Third, I want my kids to be exposed to the reality of our global world, and also the multinational heritage of the English language itself. Personally I have always found languages (including English and its origins) interesting, and besides, they are going to encounter many foreign nationals in college / grad school, and hopefully through global travel, so I would like them to be a little more knowledgeable than I was when I entered that world.

    Many of the documents upon which our country’s philosophies and values were built are written in languages other than English. In addition, I think Ben Franklin (one of my favorite patriots) may have spent more of his career in France than in the USA. I’d be surprised if he didn’t read, write, and speak fluent French, and when referring to a French city, pronounce it in French. It’s not unAmerican to acquire and use knowledge of foreign languages.

    That said, I do think it’s ridiculous when people do this just to pretend they are more knowledgeable or more culturally sensitive than they really are. Then it’s obvious to everyone, and this applies to both Americans and foreigners. I had an Indian acquaintance who would put on an accent that he thought was “American” and even dyed his hair yellow. Believe me, it didn’t impress most Indians nor most Americans. So I’m pretty sure my foreign-born friends/colleagues would feel the same way if I “tried too hard” with their languages. This is why I usually won’t try speaking a foreign language with native speakers, unless I am very confident that I have it right.

    • Laura says:

      I don’t have a single problem in the world if people with authority, like you and Steve’s aunt, pronounce the foreign words correctly. You have learned it that way, and, like you say, it would then sound weird and affected if you tried to pronounce it with an American accent. My rant would apply to you, then, as well. But you’re not doing that – you learned the proper pronunciation from day one, and it’s just a part of your vocabulary.

      What irritates me is the newscaster who pronounced Nicaragua one way last week, and this week, suddenly he’s trying to do the “native” thing. Or a President who tries out three different pronunciations of a foreign city before landing on one that he decides is most offensive to that place, because they’re the enemy. I seem to remember Bush 1 doing something like that. Just say the word. If it’s wrong, fix it, and keep it that way.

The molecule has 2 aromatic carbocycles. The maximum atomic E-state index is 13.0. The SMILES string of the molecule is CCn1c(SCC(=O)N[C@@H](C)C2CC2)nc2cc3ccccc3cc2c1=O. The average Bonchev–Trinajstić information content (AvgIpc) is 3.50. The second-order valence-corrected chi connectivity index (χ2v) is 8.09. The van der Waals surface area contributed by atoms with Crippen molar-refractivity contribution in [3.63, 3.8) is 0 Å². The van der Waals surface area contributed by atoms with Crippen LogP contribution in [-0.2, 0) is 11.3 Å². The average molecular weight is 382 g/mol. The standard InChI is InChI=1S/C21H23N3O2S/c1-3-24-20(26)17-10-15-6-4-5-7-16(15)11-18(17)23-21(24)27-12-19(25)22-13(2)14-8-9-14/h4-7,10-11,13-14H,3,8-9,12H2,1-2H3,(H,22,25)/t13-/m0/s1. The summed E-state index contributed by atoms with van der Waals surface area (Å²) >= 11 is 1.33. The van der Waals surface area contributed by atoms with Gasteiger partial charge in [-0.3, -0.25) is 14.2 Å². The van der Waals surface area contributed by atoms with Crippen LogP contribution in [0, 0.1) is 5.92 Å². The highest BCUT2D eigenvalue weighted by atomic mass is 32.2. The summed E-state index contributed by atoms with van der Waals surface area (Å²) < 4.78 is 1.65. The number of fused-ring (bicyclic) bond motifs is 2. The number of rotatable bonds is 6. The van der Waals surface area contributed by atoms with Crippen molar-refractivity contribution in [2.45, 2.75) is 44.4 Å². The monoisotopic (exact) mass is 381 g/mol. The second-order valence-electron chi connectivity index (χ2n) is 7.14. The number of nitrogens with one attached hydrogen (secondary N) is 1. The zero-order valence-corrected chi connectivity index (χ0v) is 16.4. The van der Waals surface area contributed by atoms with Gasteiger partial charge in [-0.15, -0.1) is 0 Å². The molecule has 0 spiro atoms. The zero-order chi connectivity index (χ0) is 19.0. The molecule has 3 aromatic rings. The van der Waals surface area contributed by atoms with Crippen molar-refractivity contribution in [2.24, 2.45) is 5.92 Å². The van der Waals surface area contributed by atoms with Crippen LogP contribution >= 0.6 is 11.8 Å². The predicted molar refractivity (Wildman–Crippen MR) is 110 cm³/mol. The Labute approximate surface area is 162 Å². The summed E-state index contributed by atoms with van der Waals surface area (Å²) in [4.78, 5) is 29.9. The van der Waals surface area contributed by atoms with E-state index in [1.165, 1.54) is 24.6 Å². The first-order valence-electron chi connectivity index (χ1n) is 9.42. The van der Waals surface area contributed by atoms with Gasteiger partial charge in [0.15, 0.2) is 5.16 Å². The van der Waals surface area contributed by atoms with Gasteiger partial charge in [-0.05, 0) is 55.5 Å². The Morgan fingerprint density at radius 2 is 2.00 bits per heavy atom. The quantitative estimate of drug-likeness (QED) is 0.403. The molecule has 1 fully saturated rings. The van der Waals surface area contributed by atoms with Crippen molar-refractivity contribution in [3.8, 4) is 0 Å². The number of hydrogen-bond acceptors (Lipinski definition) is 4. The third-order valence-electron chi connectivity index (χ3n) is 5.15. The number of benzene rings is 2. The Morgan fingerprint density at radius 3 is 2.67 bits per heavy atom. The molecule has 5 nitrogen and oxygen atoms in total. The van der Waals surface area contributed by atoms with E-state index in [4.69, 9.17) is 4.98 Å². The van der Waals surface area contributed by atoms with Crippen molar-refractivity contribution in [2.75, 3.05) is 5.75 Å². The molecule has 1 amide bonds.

Doing these stupid mis-pronunciations or botched pronunciations (copen-HAY-gen? copen-HOH-gen??) not only makes people sound stupid, it’s no way for me to teach my kid the right way to do it. Particularly if I don’t know someone who is actually from that region, and I can’t ask the right way to say it.

  3. nikki says:

    Laura I will write more tomorrow but I just wanted to say that this sentence (and now my brain is singing “come Mr. tally man, tally me bananas…”) made me about pee my pants! I watched Obamas speech and laughed every time he said “TAHL-ee-bahn”!!!!

  4. SKL says:

    I am a lot more concerned about Obama’s lack of loyalty to America than his affinity for foreign pronunciations. He’s not a patriot, plain and simple. I haven’t seen one action or speech where he’s actually put the USA in a positive light. I do think his pronunciation comes from having been brought up (a) with a foreign dad for 2 years, then (b) in Muslim countries for 10 years or whatever. So, fine and dandy, he can do the accent – but his job is to advocate for the USA, and he doesn’t even try to fake that.

    I saw a headline today to the effect that he is trying to exclude Christmas from the White House holidays. Does anyone still believe this guy’s claim that he is a Christian? He is one big lie.

  5. Sue says:

    I think it sounds silly when they try and pronounce it “correctly”! Unless you called that country and listened to how they answered the phone, forget it! You’ll just sound like you’re trying to be important!

  6. Just a Mom says:

    Great post and thanks alot for getting the song stuck in my head now!
    I must admit I didn’t watch much of Obama’s speech. 1.) I was pissed because I was all set to watch Charlie Brown that night and 2.) Every time I heard him pronounce Pakistan I couldn’t stop laughing at him!

  7. Joy says:

    Just so you know, I’ve been humming that song all day long picturing Obama dancing to it!! LOL!!!

    I just feel people should pronounce things they way they “do.” Not try and make themselves “seem” important or “smarter” than anyone else. When you try too hard, it’s noticeable. I’d rather hear someone say something totally the opposite way I would say it than to hear them try to say it the way they do in the given country. It’s normal and natural to say things differently. Ya, you betcha.